When you think of Pablo Escobar, different words come to mind— but “hippopotamus” isn’t one of them.
The notorious Colombian drug lord was both reviled and enamored for his crimes and flashy personality, later being immortalized in countless books, films, and television shows.
What most people don’t know, however, is that the notorious crime lord’s pets are causing chaos in South America, still to this very day…
During Escobar’s heyday, the drug baron built a luxurious estate known as Hacienda Nápoles. Here, he constructed a private airport, sculpture park, bullring, and swimming ponds. But, of course, what mansion would be complete without a zoo packed with illegally smuggled animals?
Pablo’s illegal zoo housed elephants, giraffes, hippos, and other exotic creatures. He’d let the public wander the grounds freely; buses of schoolchildren would visit on trips. Upon Escobar’s death in 1993, his estate was seized by the government who dispersed the various animals to zoos around the country. But fourteen years later, locals reporting seeing bizarre-looking creatures…
Carlos Valderrama, from the charity Webconserva, recalled: “They found a creature in a river that they had never seen before, with smalls ears and a really big mouth.”
“We started walking around and of course they were all coming from Hacienda Nápoles. Everything happened because of the whim of a villain.”
Turns out Escobar’s hippos are living in Colombia’s main river — and for the past 10 years, officials have been trying to curb the growing population.
“It’s just like this crazy wildlife experiment that we’re left with,” said San Diego University ecologist Rebecca Lewison.
According to BBC News, you can tell how happy hippos are by how much sex they are having. Escobar’s female hippos are becoming sexually active six to eight years younger than African hippos, with every fertile female giving birth to a calf each year.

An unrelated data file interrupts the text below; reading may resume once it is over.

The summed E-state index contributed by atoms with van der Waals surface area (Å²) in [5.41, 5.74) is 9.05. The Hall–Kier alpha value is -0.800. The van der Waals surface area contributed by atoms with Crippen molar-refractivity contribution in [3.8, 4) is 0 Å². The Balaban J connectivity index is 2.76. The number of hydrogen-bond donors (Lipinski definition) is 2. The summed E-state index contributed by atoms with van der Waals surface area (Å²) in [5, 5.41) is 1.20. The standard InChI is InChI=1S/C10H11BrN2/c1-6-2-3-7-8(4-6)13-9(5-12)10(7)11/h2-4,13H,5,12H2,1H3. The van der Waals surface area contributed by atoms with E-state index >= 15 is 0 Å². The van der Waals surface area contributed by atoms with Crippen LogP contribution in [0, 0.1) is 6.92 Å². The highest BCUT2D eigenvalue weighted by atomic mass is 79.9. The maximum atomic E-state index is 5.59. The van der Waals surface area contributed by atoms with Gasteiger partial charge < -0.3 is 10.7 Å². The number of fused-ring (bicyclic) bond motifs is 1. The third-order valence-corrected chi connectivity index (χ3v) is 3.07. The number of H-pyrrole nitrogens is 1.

Although Escobar only owned four hippos (three females and a male), researchers estimate there are now between 40 and 60 hippos living the Magdalena River. The government believes they are an invasive species and is looking for ways to slow down their increasing numbers.
But some researchers don’t believe the hippos are doing any harm. In fact, they may actually be helping the ecosystem.
In Africa, hippos are known to have dramatic impacts on the landscape. Because they eat from the land and defecate in the water, they can alter the water chemistry. By virtue of size and mass, their movements create large channels for water flow which can also alter the structure of wetlands. But Jens-Christian Svenning, a biologist from Denmark, thinks the hippos are helping the environment rather than hurting it. He believes their purpose may be similar to those served by species of former South American herbivores who have gone extinct in the past 20,000 years.
Like the Toxodon, for example:
Other researchers say the argument is irrelevant. They say that under any circumstances, a thriving population of hippos outside of Africa is a truly an amazing thing.
Animal ecologist Arian Wallach from the University of Technology in Sydney told National Geographic:
“The fact that there are wild hippopotamuses in South America [is] a wonderful story of survival, of agency, of, pioneering.”
Although the government has discussed culling, relocating, and sterilizing the animals, no immediate plan is in place. It’s unclear what the future holds for Escobar’s “cocaine hippos”, but one thing’s for certain: the drug baron and his luxurious ways are stirring up chaos and controversy, still to this very day.
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